clf.fit(x_train, y_train)
clf.score(x_test,y_test)

Output -

0.99

What I want to do is, predicting location-id correctly. Am I doing anything wrong? What ithe s correct way to build model for this sort of situati?n.

I know there is some way that I can get Precision, recall, f1 for each paramteres. Can anyone give me reference link to perform this.strong text

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  • $\begingroup$ Are you trying to predict location_id ? $\endgroup$ – Shamit Verma Mar 15 at 14:06
  • $\begingroup$ @ShamitVerma: Yes $\endgroup$ – Jhon Patric Mar 15 at 14:13
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Train data includes latitude, longitude and zipcode. Output variable is location.

It is trivial to predict location if zip and lat,lon are known. Try removing these attributes and see if that has any impact on validation score.

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  • $\begingroup$ Meaningwise location ID is related to lat, long and zip. But I guess location_ID is independent of latitude, longitude and zipcode when we use it for recommendation. I am not sure. But let me try it $\endgroup$ – Jhon Patric Mar 15 at 14:15
  • $\begingroup$ Also, though I have considered those parameters, prediction score is very high. If it create negative impact then it should degrade the prediction score. If my understanding is not wrong $\endgroup$ – Jhon Patric Mar 15 at 14:16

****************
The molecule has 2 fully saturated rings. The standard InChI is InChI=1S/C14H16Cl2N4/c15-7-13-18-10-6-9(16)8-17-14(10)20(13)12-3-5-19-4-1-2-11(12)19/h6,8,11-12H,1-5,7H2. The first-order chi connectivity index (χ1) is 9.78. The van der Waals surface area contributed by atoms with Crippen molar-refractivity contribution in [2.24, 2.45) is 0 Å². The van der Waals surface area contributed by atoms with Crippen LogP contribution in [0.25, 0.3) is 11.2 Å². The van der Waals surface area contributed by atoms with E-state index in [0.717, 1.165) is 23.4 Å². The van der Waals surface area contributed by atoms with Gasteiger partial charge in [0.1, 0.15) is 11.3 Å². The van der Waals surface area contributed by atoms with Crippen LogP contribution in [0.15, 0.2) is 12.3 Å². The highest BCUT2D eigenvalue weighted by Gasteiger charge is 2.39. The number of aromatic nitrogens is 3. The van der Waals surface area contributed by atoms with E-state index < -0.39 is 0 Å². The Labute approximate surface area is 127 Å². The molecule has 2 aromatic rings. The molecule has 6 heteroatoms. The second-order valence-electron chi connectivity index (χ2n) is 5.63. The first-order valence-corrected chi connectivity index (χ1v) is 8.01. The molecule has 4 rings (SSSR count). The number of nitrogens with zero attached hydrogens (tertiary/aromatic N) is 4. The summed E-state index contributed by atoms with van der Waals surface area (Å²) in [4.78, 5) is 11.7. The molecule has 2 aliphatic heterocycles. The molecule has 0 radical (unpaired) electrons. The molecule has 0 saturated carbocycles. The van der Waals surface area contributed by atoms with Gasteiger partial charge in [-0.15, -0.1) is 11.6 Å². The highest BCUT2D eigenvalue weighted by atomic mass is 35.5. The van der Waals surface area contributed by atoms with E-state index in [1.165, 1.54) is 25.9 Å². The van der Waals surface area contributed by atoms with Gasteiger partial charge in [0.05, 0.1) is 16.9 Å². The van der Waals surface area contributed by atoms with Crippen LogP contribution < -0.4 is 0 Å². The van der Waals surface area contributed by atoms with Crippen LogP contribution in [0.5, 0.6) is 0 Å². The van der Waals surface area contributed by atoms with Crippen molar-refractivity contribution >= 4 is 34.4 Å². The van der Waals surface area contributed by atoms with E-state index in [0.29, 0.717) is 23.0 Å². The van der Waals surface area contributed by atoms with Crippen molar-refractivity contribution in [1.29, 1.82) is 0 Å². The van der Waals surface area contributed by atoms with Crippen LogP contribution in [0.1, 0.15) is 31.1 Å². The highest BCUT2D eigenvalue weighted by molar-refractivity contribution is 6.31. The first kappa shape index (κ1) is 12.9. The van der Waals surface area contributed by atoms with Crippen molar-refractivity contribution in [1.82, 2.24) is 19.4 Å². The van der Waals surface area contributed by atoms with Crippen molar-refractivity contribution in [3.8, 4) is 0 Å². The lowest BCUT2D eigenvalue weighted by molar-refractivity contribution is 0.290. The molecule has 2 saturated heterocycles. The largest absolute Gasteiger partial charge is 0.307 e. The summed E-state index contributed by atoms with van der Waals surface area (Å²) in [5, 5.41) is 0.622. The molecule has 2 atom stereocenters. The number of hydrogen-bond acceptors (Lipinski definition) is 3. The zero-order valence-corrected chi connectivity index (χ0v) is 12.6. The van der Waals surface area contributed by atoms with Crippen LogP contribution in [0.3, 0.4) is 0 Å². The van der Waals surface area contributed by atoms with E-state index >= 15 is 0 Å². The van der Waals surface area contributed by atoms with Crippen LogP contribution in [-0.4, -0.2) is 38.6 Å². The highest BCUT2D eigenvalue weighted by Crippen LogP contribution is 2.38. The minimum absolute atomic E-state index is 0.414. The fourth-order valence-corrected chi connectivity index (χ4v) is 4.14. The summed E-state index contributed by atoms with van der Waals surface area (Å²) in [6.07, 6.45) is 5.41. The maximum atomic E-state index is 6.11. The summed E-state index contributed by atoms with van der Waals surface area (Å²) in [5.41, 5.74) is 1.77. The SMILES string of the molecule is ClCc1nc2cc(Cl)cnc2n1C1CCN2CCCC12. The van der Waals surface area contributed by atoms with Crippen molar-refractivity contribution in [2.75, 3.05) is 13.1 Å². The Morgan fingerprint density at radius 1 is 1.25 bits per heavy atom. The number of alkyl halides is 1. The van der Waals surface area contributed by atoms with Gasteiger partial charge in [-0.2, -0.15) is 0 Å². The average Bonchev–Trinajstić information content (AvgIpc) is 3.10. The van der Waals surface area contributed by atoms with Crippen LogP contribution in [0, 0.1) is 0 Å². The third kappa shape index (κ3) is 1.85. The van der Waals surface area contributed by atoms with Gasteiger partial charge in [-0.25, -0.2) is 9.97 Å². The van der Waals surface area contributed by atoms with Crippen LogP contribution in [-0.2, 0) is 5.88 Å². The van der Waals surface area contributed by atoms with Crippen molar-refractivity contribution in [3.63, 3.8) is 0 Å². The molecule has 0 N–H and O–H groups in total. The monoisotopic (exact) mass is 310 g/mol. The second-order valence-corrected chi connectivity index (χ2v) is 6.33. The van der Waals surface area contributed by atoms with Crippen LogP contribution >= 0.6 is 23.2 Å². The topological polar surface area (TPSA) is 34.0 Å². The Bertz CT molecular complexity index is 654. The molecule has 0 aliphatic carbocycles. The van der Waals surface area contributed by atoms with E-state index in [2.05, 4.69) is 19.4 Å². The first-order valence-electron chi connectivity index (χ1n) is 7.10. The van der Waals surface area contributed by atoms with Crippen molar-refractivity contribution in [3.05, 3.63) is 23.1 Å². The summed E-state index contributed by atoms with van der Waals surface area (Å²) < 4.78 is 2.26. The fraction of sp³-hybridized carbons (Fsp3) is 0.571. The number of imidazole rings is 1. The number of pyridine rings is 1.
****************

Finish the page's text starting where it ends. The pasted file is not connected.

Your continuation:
• $\begingroup$ can a location_id have different lat,log in training data ? (I.e.: does lat,lon belong to this location or somewhere else. Like lat,lon indicate job applicant's location but output location_id is job's location) $\endgroup$ – Shamit Verma Mar 15 at 14:20
  • $\begingroup$ I removed zip, lat, long. Now score for linear reg is 0.9799545999842915 and score for GB is 0.99 $\endgroup$ – Jhon Patric Mar 15 at 14:22
  • $\begingroup$ Okay, difference is not significant. Can you answer previous question (do lat,long belong to location_id) . $\endgroup$ – Shamit Verma Mar 15 at 14:33
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Feature ranking

You still have location_id as a feature when you're trying to predict location_id. So of course that comes out as the "most important," and the other features' importance scores are probably mostly meaningless.

After fixing that, the feature ranking gives you some valuable insight to a problem, and depending on your needs you might drop low-performing variables, etc.

High performance

(I don't think you're actually computing accuracy in either case.) It is extremely surprising to me that a LinearRegression model does so well; most of your variables seem categorical, even the dependent location_id. Unless there's something predictive in the way the ids are actually assigned? How many unique values does location_id have?

Is the location_id the location of the user, or the job (assuming I've gotten the context right)? In either case, if you have many copies of the user/job and happen to split them across the training and test sets, then you may just be leaking information that way: the model learns the mapping user(/job)->location, and happens to be able to apply that to nearly every row in the test set. (That still doesn't make much sense for LinearRegression, but could in the GBM.) This is pretty similar to what @ShamitVerma has said, but doesn't rely on an interpretable mapping, just that the train/test split doesn't properly separate users/jobs.